A man and wife are terrorized by Mad Scientist Dr. Callistratus who was executed but has returned to life with a heart transplant. Along with his crippled assistant Carl, the 'anemic' Mad ... See full summary »
Edinburgh surgeon Dr. Robert Knox requires cadavers for his research into the functioning of the human body; local ne'er-do-wells Burke and Hare find ways to provide him with fresh ... See full summary »
A young model and her petty thief boyfriend find their way through the English fog to a backwoods manor in hopes of looting it. What they find instead is murder, and when the model attempts... See full summary »
José Ramón Larraz
A Victorian-age scientist returns to London with his paleontological bag-of-bones discovery from Papua New Guinea. Unfortunately, when exposed to water, flesh returns to the bones ... See full summary »
Strange things are happening in Riverdale, Illinois. A huge, seemingly alien structure has been found jutting out of the earth. Sent to investigate the origin of the mysterious object, ... See full summary »
Alan Jay Factor,
Peter Cushing stars as a former priest who harbors a dark and horrible secret in his attic. The locked room serves as a prison cell for his crazed, cannibalistic adult son, who acquired his... See full summary »
A man and wife are terrorized by Mad Scientist Dr. Callistratus who was executed but has returned to life with a heart transplant. Along with his crippled assistant Carl, the 'anemic' Mad Scientist, believed to be a vampire, conducts blood deficiency research on the inmates of a prison hospital for the criminally insane to sustain his return to life. Written by
Hammer "cash-in" done in great style by US production company
Here's a well-done Hammer-styled "cash-in" of Horror of Dracula, interestingly enough done by a US production company and released by Universal (Universal-International in those days), which of course was the company that did all those great classic horror films that Hammer eventually updated with great success.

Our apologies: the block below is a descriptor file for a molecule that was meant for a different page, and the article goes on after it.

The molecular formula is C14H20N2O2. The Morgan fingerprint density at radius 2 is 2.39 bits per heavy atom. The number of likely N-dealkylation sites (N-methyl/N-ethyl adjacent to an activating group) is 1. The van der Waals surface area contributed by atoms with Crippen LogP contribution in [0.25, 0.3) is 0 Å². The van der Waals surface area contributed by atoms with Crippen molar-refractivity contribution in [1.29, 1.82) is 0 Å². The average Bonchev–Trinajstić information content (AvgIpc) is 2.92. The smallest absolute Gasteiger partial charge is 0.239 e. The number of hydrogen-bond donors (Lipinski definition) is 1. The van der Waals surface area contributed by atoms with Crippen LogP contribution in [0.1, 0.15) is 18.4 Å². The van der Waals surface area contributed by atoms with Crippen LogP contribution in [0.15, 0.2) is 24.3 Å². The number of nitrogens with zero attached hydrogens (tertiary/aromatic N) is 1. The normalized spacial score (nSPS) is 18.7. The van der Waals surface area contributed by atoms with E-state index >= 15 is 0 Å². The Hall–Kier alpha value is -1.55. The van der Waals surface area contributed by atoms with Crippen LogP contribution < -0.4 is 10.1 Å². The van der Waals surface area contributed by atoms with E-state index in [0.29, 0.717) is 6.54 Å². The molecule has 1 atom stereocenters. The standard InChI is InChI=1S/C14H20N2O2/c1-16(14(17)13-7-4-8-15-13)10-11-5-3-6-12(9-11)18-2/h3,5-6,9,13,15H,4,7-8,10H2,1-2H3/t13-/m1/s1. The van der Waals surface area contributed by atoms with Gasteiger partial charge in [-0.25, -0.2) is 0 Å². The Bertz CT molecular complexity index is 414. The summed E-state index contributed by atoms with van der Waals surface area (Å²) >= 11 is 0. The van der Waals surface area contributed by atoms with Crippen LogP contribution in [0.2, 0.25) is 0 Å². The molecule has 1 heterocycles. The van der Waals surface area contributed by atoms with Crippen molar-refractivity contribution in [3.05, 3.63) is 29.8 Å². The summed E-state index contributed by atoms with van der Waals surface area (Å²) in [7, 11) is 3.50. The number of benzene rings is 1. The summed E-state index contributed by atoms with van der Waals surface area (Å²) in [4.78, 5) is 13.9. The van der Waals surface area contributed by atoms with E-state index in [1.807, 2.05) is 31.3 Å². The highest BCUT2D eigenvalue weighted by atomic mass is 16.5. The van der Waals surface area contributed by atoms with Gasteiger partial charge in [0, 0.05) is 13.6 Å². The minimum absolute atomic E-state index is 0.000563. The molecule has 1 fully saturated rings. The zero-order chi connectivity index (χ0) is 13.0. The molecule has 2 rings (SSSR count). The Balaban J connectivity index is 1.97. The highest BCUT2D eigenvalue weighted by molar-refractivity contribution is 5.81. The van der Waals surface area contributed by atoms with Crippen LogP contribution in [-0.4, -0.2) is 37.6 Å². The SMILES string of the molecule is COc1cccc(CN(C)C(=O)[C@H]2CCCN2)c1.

It is too bad that this film has been so neglected that it cannot be seen except on worn-out and ridiculously expensive factory VHS tapes that are rare, or on DVD duplicates made off of faded 16mm film prints. I saw this 30 years ago on TV from a good 35mm print and remember that the colors were great, but the recent 16mm dupe I saw was really faded. Still, increase the TV color saturation, and it's way better than nothing at all. (UPDATE: I thought I'd better update this now that a factory DVD has been recently released. No longer do you have to pay way too much to see this.)
The few occasional lapses in logic notwithstanding, this is bound to please any fan of the early Hammer horror films, and Donald Wolfit does a great turn as the doctor who has become a sort of living vampire. Though there are no real supernatural elements, this film tops many others without having to rely upon the fantastic to carry it. A fabulous beginning title sequence is followed by a great scene where the vampire-doctor is revived, with his misshapen servant beside him, and then a large bat flies out from the ceiling rafters. You would swear it was an actual bat, and then wonder how did they get it to do it just right?
As an example of the attention to detail you'll see here: during a conversation between two prisoners, a rat scurries behind one unnoticed and for no other reason than to show that the place is a squalid jail cell. Nobody sees it, yells or stomps on it, or anything you'd expect to happen in another film. It's just there and passes by. Now that's real set design!
10 of 13 people found this review helpful.
Was this review helpful to you?